Oya: The orisha of change

In IFA: Yoruba Scientific Spirituality, the orisha of change is Oya.  She is symbolized by the storms which destroy to rebuild.  It is fitting that she is also the orisha of economics since it is economics that is the source of change. This is why Oya turns a deaf ear to repetitive theatrical cries about Black lives matter if it is not immediately followed by Black on Black business matters.  Oya teaches us that the storms of change—the force that will destroy to rebuild–begins with economic changes. 

Many Blacks don’t want to deal with this because they are addicted to products created by their master.  They don’t want to stop being his prostitute but don’t want him to pimp slap them.  If you don’t want to be pimp slapped, you will not get the pimp to stop by appealing to his conscience that your life matters.  It is not in the nature–or even good business sense–for a pimp to respect his whore.  He must dehumanize her for her to be of good use.  The only way to get a pimp to stop beating you is not by asking him for mercy, but for you to stop being his whore/cash-cow. 

Oya teaches that you can change the game by buying from your own people and building business with your own people.  You can’t expect to dethrone a tyrant if your spending pattern is what is funding his tyranny. Black lives will never matter until Black-on-Black business matters to Black people


Via Yoruba Scientific Spirituality,

The theory of afterlife to Yoruba people.

The Yoruba afterlife consists of Reincarnation. However, what distinguishes African reincarnation concepts from Indian versions is that Africans explain that you reincarnate from your ancestors and into your descendants.  The Indian version is a lie crafted by Aryans to deceive the Black Indians into believing that they can reincarnate into other castes so there’s no reason to fight against the higher castes but just hope to reincarnate into it in the next life.  This is all lies and propaganda.   

The truth is that you can only reincarnate thru your clan or extended-family descendants.  It doesn’t have to be your direct great grandchild (it can be, for example, the great-grandchild of your second-cousin for example).  It just has to have enough of your DNA code for you to transfer your spirit into it.  In theory, you can transfer to anyone who shares your ethnic group DNA code.  However, most genetic DNA theories are racist manipulation of science.  DNA is not just a physical code but like a keyhole that allows you to open doors in the next reincarnation.  If you do not have the proper key (DNA), you cannot open the keyhole of someone who doesn’t share your DNA sequence.   This is why many Yoruba names point to the reincarnation of people, but always thru the extended-family.  Names like Babatunde (father has returned) reflect the Yoruba notion that reincarnation is a family affair.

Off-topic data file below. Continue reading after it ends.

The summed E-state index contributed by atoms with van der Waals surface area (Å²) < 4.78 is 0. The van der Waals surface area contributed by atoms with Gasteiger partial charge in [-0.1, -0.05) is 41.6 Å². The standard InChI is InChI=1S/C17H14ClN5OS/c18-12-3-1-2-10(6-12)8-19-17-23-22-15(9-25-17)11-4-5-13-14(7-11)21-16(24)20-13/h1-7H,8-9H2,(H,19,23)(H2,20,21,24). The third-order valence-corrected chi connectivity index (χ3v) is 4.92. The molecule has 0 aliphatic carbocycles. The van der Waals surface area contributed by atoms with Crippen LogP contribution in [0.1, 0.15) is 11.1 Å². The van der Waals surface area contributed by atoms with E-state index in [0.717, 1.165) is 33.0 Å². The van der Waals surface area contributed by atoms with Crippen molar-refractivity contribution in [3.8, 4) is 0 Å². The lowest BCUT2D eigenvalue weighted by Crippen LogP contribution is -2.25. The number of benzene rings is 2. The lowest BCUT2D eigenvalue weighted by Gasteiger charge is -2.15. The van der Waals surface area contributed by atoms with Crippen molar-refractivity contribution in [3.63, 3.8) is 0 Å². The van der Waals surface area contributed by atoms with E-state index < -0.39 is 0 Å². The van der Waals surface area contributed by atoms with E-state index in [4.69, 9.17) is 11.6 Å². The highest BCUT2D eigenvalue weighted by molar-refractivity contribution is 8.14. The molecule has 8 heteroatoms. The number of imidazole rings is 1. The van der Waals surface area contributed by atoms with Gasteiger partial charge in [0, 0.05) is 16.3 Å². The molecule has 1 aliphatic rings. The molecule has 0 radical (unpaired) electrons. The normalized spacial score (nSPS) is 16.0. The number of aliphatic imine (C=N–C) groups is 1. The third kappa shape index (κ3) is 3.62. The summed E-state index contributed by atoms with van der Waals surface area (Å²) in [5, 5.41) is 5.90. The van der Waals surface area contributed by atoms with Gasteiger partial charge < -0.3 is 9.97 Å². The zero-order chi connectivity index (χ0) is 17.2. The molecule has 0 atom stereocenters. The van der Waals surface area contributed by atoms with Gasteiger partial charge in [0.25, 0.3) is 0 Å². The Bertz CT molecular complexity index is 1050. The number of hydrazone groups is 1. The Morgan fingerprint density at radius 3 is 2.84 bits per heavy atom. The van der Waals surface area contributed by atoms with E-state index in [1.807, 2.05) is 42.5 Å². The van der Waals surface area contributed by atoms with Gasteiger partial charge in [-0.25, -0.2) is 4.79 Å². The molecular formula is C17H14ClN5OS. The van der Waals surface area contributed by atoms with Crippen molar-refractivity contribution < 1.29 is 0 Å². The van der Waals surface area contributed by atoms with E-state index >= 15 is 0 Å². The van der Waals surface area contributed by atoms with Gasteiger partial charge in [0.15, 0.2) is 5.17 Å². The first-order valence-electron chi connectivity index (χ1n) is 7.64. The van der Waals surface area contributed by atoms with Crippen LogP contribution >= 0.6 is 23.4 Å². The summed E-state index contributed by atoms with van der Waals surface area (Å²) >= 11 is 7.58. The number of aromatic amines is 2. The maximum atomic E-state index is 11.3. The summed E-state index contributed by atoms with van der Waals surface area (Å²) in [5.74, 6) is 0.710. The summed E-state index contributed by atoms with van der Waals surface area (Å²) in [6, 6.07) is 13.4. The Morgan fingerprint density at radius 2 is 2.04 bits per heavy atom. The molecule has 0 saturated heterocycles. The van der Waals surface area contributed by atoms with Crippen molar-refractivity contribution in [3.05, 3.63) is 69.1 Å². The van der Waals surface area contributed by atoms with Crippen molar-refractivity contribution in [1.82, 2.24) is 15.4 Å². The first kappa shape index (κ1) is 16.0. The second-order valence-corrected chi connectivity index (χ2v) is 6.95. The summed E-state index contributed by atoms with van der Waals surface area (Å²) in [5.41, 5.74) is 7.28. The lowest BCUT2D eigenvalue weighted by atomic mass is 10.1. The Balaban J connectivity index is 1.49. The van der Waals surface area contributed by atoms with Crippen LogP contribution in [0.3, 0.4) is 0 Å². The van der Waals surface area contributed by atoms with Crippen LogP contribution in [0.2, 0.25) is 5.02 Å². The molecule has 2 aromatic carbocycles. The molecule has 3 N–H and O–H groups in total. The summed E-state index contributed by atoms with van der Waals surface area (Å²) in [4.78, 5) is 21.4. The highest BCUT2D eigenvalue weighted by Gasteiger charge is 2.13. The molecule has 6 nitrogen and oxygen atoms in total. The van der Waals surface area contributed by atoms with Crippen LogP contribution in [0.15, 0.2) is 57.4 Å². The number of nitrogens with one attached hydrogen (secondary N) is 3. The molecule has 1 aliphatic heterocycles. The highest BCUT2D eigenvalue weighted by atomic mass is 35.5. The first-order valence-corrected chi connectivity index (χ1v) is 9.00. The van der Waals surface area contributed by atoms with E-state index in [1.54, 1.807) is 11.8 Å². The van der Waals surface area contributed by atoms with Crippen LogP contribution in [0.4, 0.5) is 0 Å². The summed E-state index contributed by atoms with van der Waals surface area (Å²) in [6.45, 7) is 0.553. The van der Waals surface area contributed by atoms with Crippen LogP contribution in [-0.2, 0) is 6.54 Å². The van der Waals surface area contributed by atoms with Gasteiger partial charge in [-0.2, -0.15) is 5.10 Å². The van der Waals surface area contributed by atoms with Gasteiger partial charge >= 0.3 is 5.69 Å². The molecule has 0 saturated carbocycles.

This is why ancestral veneration is important in Yoruba.  You are not just talking to dead people; you are remembering and learning from your past.  If you do not learn from your past (in this life and in former ones), you will repeat mistakes.  That is the purpose of ancestral veneration (egungun) in IFA: Yoruba Scientific Spirituality.

Also, Yoruba reincarnation does not believe that once you reach “nirvana” you will stop reincarnating. So don’t believe you will escape that way either. The Odu Ifa tells us that we will all reincarnate until every single human has reached enlightenment. We are a communal species.

When you don’t understand this truth about reincarnation, you will not take efforts to improve the conditions of your clan or ethnic group because you think you will escape it in death’s heaven or join another ethnic group in reincarnation.   Then when you return to Earth in the same oppressed ethnic group, you complain even though in your former life you did not fight to liberate your ethnic group.  

You must understand this cycle.  Though the Europoid and Beige race pretends to be Christian, they understand true Reincarnation very well.  This is why their clans establish strong dynasties and they accumulate wealth not just for them, but for the next three generations after them. They know they are coming back and they want to be wealthy while they sell you the lie that you can die and go to heaven to escape this cycle.

I.e., Black folks.  You will not escape your oppression in death’s heaven nor in Indian reincarnation.  You are going to continue coming to Earth as a Black person and you are going to continue to struggle as Black until you begin to plan for the progress of Blacks three generations into the future (that you have enough prosperity that you can take care of your children, grandchildren, and great-grandchildren).  A true devotee of the egungun plans for the next 16 generations of prosperity.


Via IFA.Yoruba scientific spirituality